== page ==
I could recount hundreds of specific examples, but it would make for a very long comment.

  5. Whenever i go to a resort, the number one thing for me is that i can remain naked from when i enter to when i leave, wether i am at the pool, the bar or in a restaurant. It does not affect me if other people wish to dress up for dinner, as long as i can remain relaxed as nature intended. I once went to resort where they would allow you to be nude outside the bar, but not inside. On one chilly night everyone was inside, and i remained nude, along with a couple of others, they soon dropped that rule. I remember being at Cap d’agde years ago when the local Harley biker group visited to show off their bikes, i have a picture of me at the bar naked with a large group of bikers, which was such a great memory. It takes all types.

    Reply
    • It’s how it should be. No one should really have a problem with another person’s nude body.

      In one relationship I was in, I lived with my girlfriend in her house. I had introduced her to nudism and she had quickly got to love it. So, she decided she wanted the freedom to enjoy it in her own garden. We spoke to all the neighbours, one household at a time; the house directly facing us was occupied by a 40-something single mother and her 15-year-old son; to our right was a single woman in her 50s who was openly a lesbian and had several regular female visitors; to our left was a 30-something couple with a young daughter of about 8; next door to them was a couple in their mid-30s, of which the male was a policeman. They could also see into my girlfriend’s garden due to the angle of the houses.

      They all said they were happy with us being nude in the garden. We often stood talking with the neighbours on both sides of us while we were nude.

      The house was at the end of a cul-de-sac and the only houses opposite the front of my girlfriend’s house that could see us were occupied by friends we knew, and they had no problems with us being nude either. So, we were able to go into the open plan front garden in the nude as well.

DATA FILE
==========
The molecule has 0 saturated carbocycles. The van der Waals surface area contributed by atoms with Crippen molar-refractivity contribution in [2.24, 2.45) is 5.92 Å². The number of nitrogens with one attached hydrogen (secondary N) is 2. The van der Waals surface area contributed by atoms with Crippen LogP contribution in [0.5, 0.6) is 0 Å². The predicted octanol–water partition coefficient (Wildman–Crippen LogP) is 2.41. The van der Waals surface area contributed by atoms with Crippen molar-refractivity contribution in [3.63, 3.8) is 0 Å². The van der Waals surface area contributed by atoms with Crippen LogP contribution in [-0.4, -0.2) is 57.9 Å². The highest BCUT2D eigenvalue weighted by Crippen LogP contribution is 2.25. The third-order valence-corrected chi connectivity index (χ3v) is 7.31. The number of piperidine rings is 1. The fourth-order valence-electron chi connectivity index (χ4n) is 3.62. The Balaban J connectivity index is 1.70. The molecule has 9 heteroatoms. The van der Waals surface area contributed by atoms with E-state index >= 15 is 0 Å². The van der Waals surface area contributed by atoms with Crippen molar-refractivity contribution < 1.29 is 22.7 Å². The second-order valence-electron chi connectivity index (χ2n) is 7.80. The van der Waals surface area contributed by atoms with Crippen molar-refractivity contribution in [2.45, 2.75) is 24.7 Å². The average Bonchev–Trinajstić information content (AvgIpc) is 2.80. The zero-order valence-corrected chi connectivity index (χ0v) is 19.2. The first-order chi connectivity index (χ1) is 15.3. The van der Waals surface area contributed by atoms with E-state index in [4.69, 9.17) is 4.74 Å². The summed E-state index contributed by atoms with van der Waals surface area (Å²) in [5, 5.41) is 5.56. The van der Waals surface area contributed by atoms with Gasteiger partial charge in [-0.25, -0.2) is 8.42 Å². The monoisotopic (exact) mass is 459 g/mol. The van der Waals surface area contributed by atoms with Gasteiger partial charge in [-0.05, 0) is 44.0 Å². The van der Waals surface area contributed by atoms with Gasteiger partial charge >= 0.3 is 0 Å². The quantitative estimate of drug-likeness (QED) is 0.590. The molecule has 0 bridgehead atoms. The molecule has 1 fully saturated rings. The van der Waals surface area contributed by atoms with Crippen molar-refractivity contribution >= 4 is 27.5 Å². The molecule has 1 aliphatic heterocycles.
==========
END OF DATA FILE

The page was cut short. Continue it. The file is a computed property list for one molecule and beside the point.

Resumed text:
It was great to have the freedom to be able to do that with such relaxed and understanding neighbours. The male of the couple with the 8-year-old worked away a lot, and his wife would often come and sit with us with a glass of wine in an evening, us nude, she dressed. Often, when I was mowing the lawn in the nude, the 40-something single mum would wave to me from a bedroom window. One time, a storm had blown a fence panel out in the fence between our gardens. She was trying to fix something electrical in her house and wasn’t sure about it. She asked me for help. I walked through the gap in the fence and into her house with her and helped her fix it, me nude the whole time.

      It was an amazing time, we were able to be nude as much as we wanted to, even when mixing with the neighbours. It’s how it should be.

      In fact, one of our neighbouring couples was shocked when they invited us to a party at their house and we turned up with clothes on! They said they’d expected us to come in the nude lol. They’d told all their other guests we were nudists and to expect us to be nude… so they were all surprised when we weren’t! lol

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      • Love thy neighbour – yes i went to visit a very good friend of mine in Brighton and to meet her new husband, on arrival we went into the kitchen to make coffee and she turned and said “Whats wrong with you?” i was confused and said “Im fine”, so she said, “Then why have you still got your clothes on?” Loved it. I now live in Spain, and when she and her husband visited me we stayed late on the nude beach (in the middle of the town!), and walked home naked through the streets, the only comment made by passers by was one woman asking my female friend if she was OK, or needed help – which actually was a very nice gesture, once reassured she just walked away.

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  6. I have heard that in recent days, the police in the UK have publicly announced that nudity in public is legal and that if anyone out walking in the countryside encounters a nude person or persons, they should not be worried, the nude person or persons are acting legally and within their rights to be nude.